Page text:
Amazon assaults iPad turf with high-end Kindle Fire HD

The new Kindle Fire HD 4G LTE tablet, which will run consumers $499 without a data plan, moves Amazon from the low end of the market onto the iPad's turf.

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SANTA MONICA, Calif.-- Perhaps the most unexpected news to come from Amazon's Kindle-fest here today was its announcement of a $499 tablet that runs on the zippy 4G LTE wireless network.

The uber-high end Kindle Fire HD 4G LTE, which also requires a data plan from AT&T that will start at $50 a year, put Amazon squarely into Apple iPad 3 territory. Amazon chief executive Jeff Bezos stood on stage at the Barker Hangar at Santa Monica's local airport, making the case that the most expensive Kindle still beats a comparably loaded iPad by more than $400, when data charges are added in.

It's an interesting move from Amazon, which has succeeded in the tablet market by avoiding direct competition with Apple. When the first Kindles arrived a year ago, Amazon went out of its way to price them well below comparably featured iPads. The rationale was that Amazon would make its money selling books and movies over the device. It's a point Bezos reiterated today.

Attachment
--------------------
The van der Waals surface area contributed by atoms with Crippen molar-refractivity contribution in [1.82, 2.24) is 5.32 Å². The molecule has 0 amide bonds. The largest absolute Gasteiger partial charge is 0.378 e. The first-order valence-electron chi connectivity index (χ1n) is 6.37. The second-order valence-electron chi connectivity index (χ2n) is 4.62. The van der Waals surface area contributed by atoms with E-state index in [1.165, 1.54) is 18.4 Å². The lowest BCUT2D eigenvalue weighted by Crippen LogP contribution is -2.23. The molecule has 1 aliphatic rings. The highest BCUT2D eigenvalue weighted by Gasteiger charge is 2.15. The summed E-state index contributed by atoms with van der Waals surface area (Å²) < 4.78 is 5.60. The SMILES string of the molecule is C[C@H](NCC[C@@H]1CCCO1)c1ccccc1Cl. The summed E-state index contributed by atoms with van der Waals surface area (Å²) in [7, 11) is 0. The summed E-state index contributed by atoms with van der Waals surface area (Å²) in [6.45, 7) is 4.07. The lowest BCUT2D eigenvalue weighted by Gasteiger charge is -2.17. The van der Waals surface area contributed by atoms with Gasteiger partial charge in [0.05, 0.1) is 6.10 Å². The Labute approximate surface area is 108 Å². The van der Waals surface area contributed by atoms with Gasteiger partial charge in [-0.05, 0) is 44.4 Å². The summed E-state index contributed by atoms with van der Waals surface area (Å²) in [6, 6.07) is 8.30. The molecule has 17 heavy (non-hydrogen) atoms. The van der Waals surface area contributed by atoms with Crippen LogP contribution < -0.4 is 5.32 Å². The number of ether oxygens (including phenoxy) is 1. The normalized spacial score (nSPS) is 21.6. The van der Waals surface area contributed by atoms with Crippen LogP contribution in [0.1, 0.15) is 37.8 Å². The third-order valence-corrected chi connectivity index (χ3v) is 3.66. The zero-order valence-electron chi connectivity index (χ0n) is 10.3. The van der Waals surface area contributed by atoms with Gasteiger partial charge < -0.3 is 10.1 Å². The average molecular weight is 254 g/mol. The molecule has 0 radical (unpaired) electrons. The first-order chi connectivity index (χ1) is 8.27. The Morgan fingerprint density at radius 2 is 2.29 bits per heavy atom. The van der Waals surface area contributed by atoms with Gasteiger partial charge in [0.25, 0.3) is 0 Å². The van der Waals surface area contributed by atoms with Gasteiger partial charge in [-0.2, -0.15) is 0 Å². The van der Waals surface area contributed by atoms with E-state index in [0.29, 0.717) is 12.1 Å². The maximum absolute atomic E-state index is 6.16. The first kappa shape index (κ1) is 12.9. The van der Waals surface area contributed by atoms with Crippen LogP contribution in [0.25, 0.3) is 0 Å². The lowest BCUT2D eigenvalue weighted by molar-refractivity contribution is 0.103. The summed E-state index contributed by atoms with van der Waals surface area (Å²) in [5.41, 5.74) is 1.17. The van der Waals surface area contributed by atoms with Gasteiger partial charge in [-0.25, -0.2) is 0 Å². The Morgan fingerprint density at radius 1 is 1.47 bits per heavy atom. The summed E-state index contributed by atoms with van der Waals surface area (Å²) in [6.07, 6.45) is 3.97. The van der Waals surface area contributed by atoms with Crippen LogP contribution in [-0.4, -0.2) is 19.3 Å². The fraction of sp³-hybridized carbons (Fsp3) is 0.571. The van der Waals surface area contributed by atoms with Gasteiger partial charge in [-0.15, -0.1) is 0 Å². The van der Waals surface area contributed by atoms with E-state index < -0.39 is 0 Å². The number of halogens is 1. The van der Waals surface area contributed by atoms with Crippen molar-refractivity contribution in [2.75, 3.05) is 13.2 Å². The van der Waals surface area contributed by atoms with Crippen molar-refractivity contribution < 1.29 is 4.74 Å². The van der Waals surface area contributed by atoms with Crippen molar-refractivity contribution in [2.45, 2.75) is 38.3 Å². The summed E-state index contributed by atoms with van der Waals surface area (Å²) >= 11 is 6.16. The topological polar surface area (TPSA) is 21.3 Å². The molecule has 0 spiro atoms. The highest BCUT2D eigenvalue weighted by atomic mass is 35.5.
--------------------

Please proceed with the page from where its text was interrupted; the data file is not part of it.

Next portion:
"We want to make money when people use our devices, not when people buy our devices," Bezos said.

So why push the high-end of the market with a premium device?

"It's been proven that it's a very large market," Dave Limp, vice president of Amazon Kindle, said after the event. "So we're going to give it a shot."

He said that customers were asking for a bigger screen on which to watch movies as well as compose email. So going large was the logical next step. As for the quick wireless modem, Limp acknowledged it was a "leap of faith" that consumers would be willing to pay for that.

The priciest Kindle will clearly have the stiffest competition. That's the iPad's turf.

"We're new. We have a lot to learn," Limp said.

Forrester analyst Sarah Rottman Epps thinks the Kindle Fire HD 4G LTE will find an audience. Amazon has a huge base of customers, and has built plenty of goodwill among them. Lots of those customers will be willing to give the premium Kindle a try.

"It doesn't leapfrog the iPad, but it does bring it to parity," Epps said. "I think some people will prefer the Fire."

 

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